Electrostatic charges pose serious challenges for accurate analytical weighing. These forces produce inaccurate absolute weights and create drift, resulting in poor repeatability. This has significant implications for industrial processes and production, as well materials analysis. Electrostatic charges can also damage electronic equipment and components, and spark discharges can ignite flammable substances in the surrounding workspace, putting laboratory personnel at risk. There are multiple techniques and devices that can be used to eliminate electrostatic charges during analytical weighing, however many are cumbersome, and suited only to specific applications. Analytical balances with integrated charge neutralizing technology are an effective, space-saving solution to ensure the accuracy of a wide range of analytical weighing applications.
The Physics of the Problem
The electron work function is a measure of the amount of energy required to extract an electron from a metal surface. Electrons are less tightly bound to objects with lower work functions, and are easily transferred to objects with higher work functions. Friction between objects initiates electron transfer and ion formation, as the object accepting the electron takes on a negative charge, whereas the electron donor acquires a positive charge. This effect is only temporary, however, as excess electrons flow off the object when it is grounded.
Electrostatic charges develop during weighing applications due to friction that occurs within the sample, or between the sample and the container or tare vessel. This often occurs with substances that have low conductivity, including plastic, glass, and powders. For example, transferring liquids and powders between containers creates internal friction and imparts a charge on the materials, making it difficult to weigh them accurately. This problem is exacerbated by certain environmental conditions, particularly low humidity.
Electrostatic Charges Create Inaccuracies
Electrostatic charges influence the weighing process and contribute to inaccurate results. During weighing, electrical charges that have built up on the material being measured interact with the fixed parts of the balance that are not conductively connected to the weighing pan, such as the draft shield or the balance base plate, creating electrostatic force.
These forces can produce false absolute weights. When the sample weighing container and the environment carry the same negative charge, the repulsive force will weigh down on the balance, producing a heavier weight reading. Alternatively, when the weighing container and environment have opposite charges, the attractive forces will produce a lighter weight reading. This can cause the displayed value for a given load to deviate immensely from the actual value—compromising data quality and potentially contributing to failed experiments.
Electrostatic charges may also contribute to drift and poor repeatability. Built up charges dissipate via the weighing pan, therefore the force is not constant over time and measurements begin to drift, creating inconsistencies and reducing repeatability.
Different Strategies to Neutralize Electrostatic Charges
Multiple strategies and devices have been devised to address the challenge posed by electrostatic charges during analytical weighing. Ionizers and anti-static pens effectively reduce electrostatic charges on vessels and samples based on the principle of ion bombardment. However, these devices require additional laboratory bench space.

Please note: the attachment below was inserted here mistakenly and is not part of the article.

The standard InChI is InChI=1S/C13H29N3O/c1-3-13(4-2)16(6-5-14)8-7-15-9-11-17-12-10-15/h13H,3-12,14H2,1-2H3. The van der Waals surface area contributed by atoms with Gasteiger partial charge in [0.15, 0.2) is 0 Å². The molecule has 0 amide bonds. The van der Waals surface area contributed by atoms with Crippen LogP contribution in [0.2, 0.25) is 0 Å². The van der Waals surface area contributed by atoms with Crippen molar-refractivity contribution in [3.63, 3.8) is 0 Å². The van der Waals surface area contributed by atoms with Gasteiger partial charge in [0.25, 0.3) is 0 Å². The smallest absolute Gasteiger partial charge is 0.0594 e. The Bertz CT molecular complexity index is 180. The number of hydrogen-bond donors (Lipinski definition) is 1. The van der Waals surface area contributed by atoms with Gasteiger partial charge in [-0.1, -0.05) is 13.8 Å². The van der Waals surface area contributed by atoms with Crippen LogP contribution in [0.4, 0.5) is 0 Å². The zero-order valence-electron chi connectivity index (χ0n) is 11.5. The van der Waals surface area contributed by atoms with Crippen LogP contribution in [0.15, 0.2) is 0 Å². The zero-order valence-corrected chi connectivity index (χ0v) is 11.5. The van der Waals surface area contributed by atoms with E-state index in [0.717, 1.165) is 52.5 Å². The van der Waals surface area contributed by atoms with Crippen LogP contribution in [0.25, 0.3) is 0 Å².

For large materials such as plastic blocks, below-balance weighing neutralizes electrostatic charges by increasing the distance between the sample and the balance. This technique is based on the reduction of electrostatic forces via increased distance between the charge carriers. While effective, the technique is cumbersome, and not suitable for small samples.
Some applications benefit from increasing the shielding effect of the weighing pan, by using a pan with a larger diameter. Other applications, such as weighing filters, benefit from Faraday cages, which are essentially grounded metal shields. Specific filter weighing balances are often used in environmental and automotive industries to quantify particulate matter in emissions.
An Effective, Compact Solution
The Sartorius Cubis® II features integrated electrostatic charge neutralization technology, to effectively remove charges from samples and vessels without requiring additional components or modules.
The Q-stat ionizer is integrated directly into the balance’s draft shield, and can eliminate charges in seconds with the press of a button. Four ion blower nozzles are positioned in the rear wall of the balance, and create corona discharge to ionize the surrounding air, creating a region of plasma around the electrode. The nozzles have opposing polarities to create a focusing effect in the area of the weighing pan to effectively neutralize charges on the samples and containers without disturbing airflows. As such, it enables users to easily weigh light powdery substances with ease.
The Cubis® II draft shield also features a transparent conductive coating to protect against electrostatic field in the area surrounding the balance. This offers added protection against electrostatic charges that derive from the user. With options for Faraday cages and filter pans ranging from 50 to 150 mm, the modular Cubis® II offers flexibility to support multiple weighing applications.
Electrostatic charges threaten the accuracy and precision of analytical weighing. The Sartorius Cubis® II integrates charge neutralizing technology to achieve accurate weighing performance for a wide range of applications.